P.S. Just for kicks, I deleted one of the old, two column stats and ran a query so that a new stat would be created. Would the new statistic follow the old or new SQL Server rule? Turns out, not surprisingly, the newly auto-created stat followed the new rules: it was single column, did not include the clustering key, and followed the new naming convention using the hex value for the column name. This was tested using SQL 2012.
I also wanted to see what would happen if the database was running in SQL 2000 compatibility mode. On a SQL 2005 server, I found a database that was created in SQL 2000 and had some of these strange auto-created stats. I changed the database to SQL 2000 compatibility mode, deleted one of the auto-created stats, and ran a query to force a new one to be created. The result? A single column stat that did not include the clustering key and that was named using the hex id of the column. In other words, the stat was made using the method we see in newer versions of SQL Server. So the database compatibility mode does not affect this. The only way multi-column auto created stats can be generated is if you are using the SQL Server 2000 (or earlier, most likely) database engine.
2 thoughts on “The Case Of The Multi-Column Auto-Created Statistic”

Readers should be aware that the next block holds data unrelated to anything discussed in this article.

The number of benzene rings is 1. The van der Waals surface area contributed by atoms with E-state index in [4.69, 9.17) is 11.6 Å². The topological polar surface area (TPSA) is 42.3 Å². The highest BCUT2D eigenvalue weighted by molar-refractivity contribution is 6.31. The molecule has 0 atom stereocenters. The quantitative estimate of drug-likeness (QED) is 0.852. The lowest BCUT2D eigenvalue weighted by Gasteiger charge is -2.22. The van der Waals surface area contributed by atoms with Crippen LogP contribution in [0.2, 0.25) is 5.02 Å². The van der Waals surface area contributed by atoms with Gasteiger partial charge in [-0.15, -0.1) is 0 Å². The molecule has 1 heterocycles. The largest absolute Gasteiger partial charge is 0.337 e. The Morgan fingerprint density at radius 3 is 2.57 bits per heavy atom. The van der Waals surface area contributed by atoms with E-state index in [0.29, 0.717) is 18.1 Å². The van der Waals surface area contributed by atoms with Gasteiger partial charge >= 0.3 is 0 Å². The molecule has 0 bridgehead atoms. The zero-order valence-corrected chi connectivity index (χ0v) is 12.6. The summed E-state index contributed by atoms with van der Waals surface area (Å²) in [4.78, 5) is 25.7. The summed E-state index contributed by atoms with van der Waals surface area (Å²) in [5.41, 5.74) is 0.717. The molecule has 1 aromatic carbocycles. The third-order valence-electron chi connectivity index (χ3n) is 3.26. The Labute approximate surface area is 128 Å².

I know this is an old post, and it took me a while to find it – but I am so glad I did. I could not understand what I was seeing in a database system that probably started out in SQL7 and which the vendor just upgraded over the years. I was busy assessing the indexes and was unable to drop an index due to the presence of the statistics. I was surprised to see the same column appearing multiple times in multi-column statistics and was wondering whether the statistics would just return if I dropped them, in which case there is not much point in dropping them; I started doubting that one just needed one set of stats per column (as everyone was stating) – perhaps each index needed separate stats (which is what it almost looked like). Although I have been working with SQL for many years, I did not have to focus much on statistics details – so I did not realize that SQL Server had changed its position on this matter. So thanks for taking the time to document this!